A record three times, retrievers trained and handled by Josh have won the Shed Dog World Championship, sponsored by the North American Shed Hunting Dog Association.

Those three champions were bred by BritishLabradors.com, one of which was the youngest ever to win the title.

“Our job as trainers first and foremost is to help people have a better relationship with their dogs,’’ Josh said. “When a client tells us he or she is enjoying their dog more than ever, or that, with their dog, they’re having their best hunting season ever, that’s our reward.’’

Josh has learned from some of the best trainers in the business.

 “Among other trainers, I learned a lot from the time I spent with Rick and Ronnie Smith,’’ he said. “I sought them out as mentors, and in time was helping them with their seminars and training.’’

Josh is particularly attuned to the soft temperaments of British Labradors, and applies his training methods accordingly.

“My training style is very positive,’’ he said. “I teach a dog what it is I’m asking, then by setting up a series of successful situations, I build a dog’s confidence so he or she can complete the task I’m teaching.’’

Equating modern training methods with those practiced by trainers when e-collars were first developed is like comparing an iPhone to the old-time rotary phone that hung in his parents’ kitchen, Josh said.

“I don’t rely on ‘old school’ training techniques that force dogs through situations in a ‘do this or else’ manner,’’ he said. “Much of that type of training was related to development of the first generations of e-collars.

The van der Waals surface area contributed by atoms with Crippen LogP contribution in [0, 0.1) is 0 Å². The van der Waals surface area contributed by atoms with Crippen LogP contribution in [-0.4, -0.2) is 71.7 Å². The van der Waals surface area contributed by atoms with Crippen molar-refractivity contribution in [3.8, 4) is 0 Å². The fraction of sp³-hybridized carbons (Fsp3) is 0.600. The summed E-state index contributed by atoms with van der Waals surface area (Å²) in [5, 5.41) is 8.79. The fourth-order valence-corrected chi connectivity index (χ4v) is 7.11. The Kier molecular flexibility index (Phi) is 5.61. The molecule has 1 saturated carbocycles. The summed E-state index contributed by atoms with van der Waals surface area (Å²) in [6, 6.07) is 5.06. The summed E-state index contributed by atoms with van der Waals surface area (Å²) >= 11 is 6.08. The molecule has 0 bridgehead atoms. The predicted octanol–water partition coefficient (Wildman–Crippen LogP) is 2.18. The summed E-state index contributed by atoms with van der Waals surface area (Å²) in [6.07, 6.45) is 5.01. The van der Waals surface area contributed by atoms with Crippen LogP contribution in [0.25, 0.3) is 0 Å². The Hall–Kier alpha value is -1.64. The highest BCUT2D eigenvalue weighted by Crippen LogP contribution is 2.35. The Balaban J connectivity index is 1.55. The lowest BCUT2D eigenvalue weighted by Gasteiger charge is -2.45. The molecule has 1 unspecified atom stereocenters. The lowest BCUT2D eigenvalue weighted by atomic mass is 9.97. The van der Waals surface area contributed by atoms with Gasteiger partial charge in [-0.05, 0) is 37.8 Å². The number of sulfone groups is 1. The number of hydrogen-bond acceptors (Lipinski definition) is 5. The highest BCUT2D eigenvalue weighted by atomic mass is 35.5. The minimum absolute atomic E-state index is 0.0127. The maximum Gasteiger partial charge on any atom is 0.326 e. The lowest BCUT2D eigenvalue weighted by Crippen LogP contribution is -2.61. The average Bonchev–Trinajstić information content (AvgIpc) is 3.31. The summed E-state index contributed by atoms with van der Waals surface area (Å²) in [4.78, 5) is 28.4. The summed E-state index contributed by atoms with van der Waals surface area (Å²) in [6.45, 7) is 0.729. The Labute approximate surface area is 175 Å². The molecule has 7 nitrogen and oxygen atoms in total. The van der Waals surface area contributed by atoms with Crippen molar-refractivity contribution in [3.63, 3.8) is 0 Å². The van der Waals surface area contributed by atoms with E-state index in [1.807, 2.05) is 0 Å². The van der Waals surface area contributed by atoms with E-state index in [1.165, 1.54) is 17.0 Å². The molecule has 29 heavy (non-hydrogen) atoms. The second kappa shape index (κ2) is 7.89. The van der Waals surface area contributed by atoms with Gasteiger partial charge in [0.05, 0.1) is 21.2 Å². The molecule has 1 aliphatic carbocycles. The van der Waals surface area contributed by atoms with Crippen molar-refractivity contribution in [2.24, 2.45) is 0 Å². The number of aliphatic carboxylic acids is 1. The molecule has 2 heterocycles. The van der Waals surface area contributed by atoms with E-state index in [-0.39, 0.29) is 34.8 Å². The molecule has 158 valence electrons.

“Today’s e-collars and training methods are far more advanced and far more positive. With the tones and vibrations today’s collars transmit to a dog, they become an extension of the trainer’s voice.’’

Whitney, meanwhile, is widely known for her affection and care for puppies, for her attention to detail in whelping and raising puppies, and for the close relations she maintains with River Stone’s many clients.

“Working with Jan the past three years, especially while whelping puppies, has been invaluable,’’ Whitney said. “The care that she and Dennis show when deciding which dogs to breed really pays off in the quality of dogs they produce. We see that every day when those dogs come to us for training. They’re just easier to work with.’’